TOKYO Teshigoto

Known as Soto, or mulberry capital, in the Edo period,
Hachioji thrived as a silk industry base.

Thanks to the blessing of bountiful mulberry bushes
(silkworms dine on mulberry leaves),
we came up with the mulberry stole.

A tea merchant asked us if we were interested in dyeing cloth
using Hachioji mulberry tea as the dye.
Well, if we are going to go that far,
why not make Hachioji mulberry the base for
every element of the textile, I thought.

So, we took the raw silk from cocoons of Hachioji-bred silkworms,
turned that into warp thread.

Then using a floss silk pongee thread as the weft thread,

To create a partially transparent check pattern
in the gisha-ori style of saw weave,
we were able to come up
with a light but warm stole as the end product.

Using abundant spring water,
we produce a two-tone stole of
yellow (from harmless-to-health aluminum mordanting)
and gray (that uses no mordanting material).

In the development of this stole,
Sawai’s solicitous sentiment for the mulberry shines out!

Used mulberry tealeaves are made into glazes for firing pottery.
The wood of withered mulberry bushes is made into chopsticks and chopstick stands.
Pupa can be turned into food.
And, doubtless, mulberry stems, which were once woven,
can be used to make textile fibers.

And, if we take the theme of the Hachioji mulberry that far,
we can use all the components of the mulberry bush
so as not to leave a trace of waste.

The silk industry that once sustained the mulberry capital
is now in decline due to soaring domestic labor costs
and the fading kimono industry,
to the point that if you want tama-ori textiles,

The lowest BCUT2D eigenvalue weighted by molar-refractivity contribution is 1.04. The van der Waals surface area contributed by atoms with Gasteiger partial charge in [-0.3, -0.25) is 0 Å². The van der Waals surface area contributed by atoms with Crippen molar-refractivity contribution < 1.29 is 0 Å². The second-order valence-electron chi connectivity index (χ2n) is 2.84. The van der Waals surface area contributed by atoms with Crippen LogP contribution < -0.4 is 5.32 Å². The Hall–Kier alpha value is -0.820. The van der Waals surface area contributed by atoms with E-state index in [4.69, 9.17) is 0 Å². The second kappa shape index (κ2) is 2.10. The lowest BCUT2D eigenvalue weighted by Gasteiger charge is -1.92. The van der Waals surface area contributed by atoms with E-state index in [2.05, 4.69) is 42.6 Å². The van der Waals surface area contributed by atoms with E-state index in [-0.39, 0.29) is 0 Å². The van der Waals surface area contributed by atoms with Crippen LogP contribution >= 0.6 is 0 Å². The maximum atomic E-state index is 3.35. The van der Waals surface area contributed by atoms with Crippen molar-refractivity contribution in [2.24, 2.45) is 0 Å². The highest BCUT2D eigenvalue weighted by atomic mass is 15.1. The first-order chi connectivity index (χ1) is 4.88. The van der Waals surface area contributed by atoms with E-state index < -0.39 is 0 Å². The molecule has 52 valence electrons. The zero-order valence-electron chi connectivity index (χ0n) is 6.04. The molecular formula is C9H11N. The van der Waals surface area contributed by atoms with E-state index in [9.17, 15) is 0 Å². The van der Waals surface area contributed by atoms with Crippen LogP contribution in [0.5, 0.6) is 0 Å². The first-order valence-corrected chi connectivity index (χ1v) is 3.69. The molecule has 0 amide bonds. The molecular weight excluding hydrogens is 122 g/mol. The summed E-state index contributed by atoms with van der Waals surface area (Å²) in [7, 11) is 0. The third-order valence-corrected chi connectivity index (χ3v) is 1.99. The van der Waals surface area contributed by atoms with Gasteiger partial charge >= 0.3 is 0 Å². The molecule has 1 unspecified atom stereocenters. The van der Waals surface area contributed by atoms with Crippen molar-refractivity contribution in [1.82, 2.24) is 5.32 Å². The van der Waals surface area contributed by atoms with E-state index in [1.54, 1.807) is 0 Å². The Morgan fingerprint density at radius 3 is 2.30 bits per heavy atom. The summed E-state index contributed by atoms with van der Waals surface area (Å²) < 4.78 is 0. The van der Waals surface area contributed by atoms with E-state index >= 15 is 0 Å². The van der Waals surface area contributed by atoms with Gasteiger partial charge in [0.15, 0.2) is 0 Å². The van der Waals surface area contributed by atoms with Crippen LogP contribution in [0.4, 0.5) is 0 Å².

they have to be made from silk imported
from China or some other country.

Yet, it should not be that we just take it
for granted to consume cheap overseas products.

Instead, I would like people to think about choosing products
close to hand in their own residential neighborhoods
and to think how they can make the most of such products,
paying for the consideration of their value in one cycle,
and then taking good care of what has been purchased.

Of late, there is a trend toward recycling of materials,
such as cashmere and other wools,
but the fiber lengths vary with recycling,
making them less manageable, they also have to be redyed,
which, conversely, leads to the potential of environmental pollution.

If that is the case,
is there any point in taking all of that effort?

Rather, we should think
about how we can reasonably use things up?
And how we can set things up in a circulation style?
So that we can do things like returning silk to the soil naturally.

Thinking about things
like that is going to be a greater need from here on, I think.

And this thought is one of the starting points
of this meaningful project.

And it does not have to be just about uniting Hachioji,
as the whole of Japan should think
about how we can all lovingly use Japanese-made products.

With the concept of that big cycle in mind,
Shin Sawai is looking off into the distance
at a new kind of circulation style
that gives oxygen to opportunities for the mulberry stole.

Mulberry Stole
Material: Silk
Size: W475mm × L1,980mm
Types: Grey, Yellow

*The information on this site is as of June 2023.

*Sizes, colours and shapes of the actual products may differ slightly as they are

*Product specifications and suggested retail prices may change without prior notice.